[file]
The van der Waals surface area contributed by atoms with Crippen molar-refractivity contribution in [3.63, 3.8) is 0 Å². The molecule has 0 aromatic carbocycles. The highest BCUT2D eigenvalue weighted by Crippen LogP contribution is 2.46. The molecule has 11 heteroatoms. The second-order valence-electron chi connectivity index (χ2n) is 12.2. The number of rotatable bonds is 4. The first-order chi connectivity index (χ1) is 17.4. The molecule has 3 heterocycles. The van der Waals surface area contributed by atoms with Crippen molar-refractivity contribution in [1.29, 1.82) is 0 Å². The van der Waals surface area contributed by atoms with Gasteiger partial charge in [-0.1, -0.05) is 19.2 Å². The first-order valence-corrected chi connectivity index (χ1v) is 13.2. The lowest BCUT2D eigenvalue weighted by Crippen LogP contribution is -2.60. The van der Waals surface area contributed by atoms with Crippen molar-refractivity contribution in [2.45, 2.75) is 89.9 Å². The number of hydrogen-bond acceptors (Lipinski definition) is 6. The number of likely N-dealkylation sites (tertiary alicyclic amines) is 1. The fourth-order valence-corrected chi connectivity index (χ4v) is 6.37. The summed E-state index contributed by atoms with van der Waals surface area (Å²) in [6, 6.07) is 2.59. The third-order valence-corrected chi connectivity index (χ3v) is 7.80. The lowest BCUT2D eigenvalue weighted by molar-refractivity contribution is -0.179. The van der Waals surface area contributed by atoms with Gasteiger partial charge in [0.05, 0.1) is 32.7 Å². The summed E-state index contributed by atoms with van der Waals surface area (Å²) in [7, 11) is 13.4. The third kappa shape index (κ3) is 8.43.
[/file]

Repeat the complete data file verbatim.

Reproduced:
The van der Waals surface area contributed by atoms with Crippen molar-refractivity contribution in [3.63, 3.8) is 0 Å². The molecule has 0 aromatic carbocycles. The highest BCUT2D eigenvalue weighted by Crippen LogP contribution is 2.46. The molecule has 11 heteroatoms. The second-order valence-electron chi connectivity index (χ2n) is 12.2. The number of rotatable bonds is 4. The first-order chi connectivity index (χ1) is 17.4. The molecule has 3 heterocycles. The van der Waals surface area contributed by atoms with Crippen molar-refractivity contribution in [1.29, 1.82) is 0 Å². The van der Waals surface area contributed by atoms with Gasteiger partial charge in [-0.1, -0.05) is 19.2 Å². The first-order valence-corrected chi connectivity index (χ1v) is 13.2. The lowest BCUT2D eigenvalue weighted by Crippen LogP contribution is -2.60. The van der Waals surface area contributed by atoms with Crippen molar-refractivity contribution in [2.45, 2.75) is 89.9 Å². The number of hydrogen-bond acceptors (Lipinski definition) is 6. The number of likely N-dealkylation sites (tertiary alicyclic amines) is 1. The fourth-order valence-corrected chi connectivity index (χ4v) is 6.37. The summed E-state index contributed by atoms with van der Waals surface area (Å²) in [6, 6.07) is 2.59. The third-order valence-corrected chi connectivity index (χ3v) is 7.80. The lowest BCUT2D eigenvalue weighted by molar-refractivity contribution is -0.179. The van der Waals surface area contributed by atoms with Gasteiger partial charge in [0.05, 0.1) is 32.7 Å². The summed E-state index contributed by atoms with van der Waals surface area (Å²) in [7, 11) is 13.4. The third kappa shape index (κ3) is 8.43.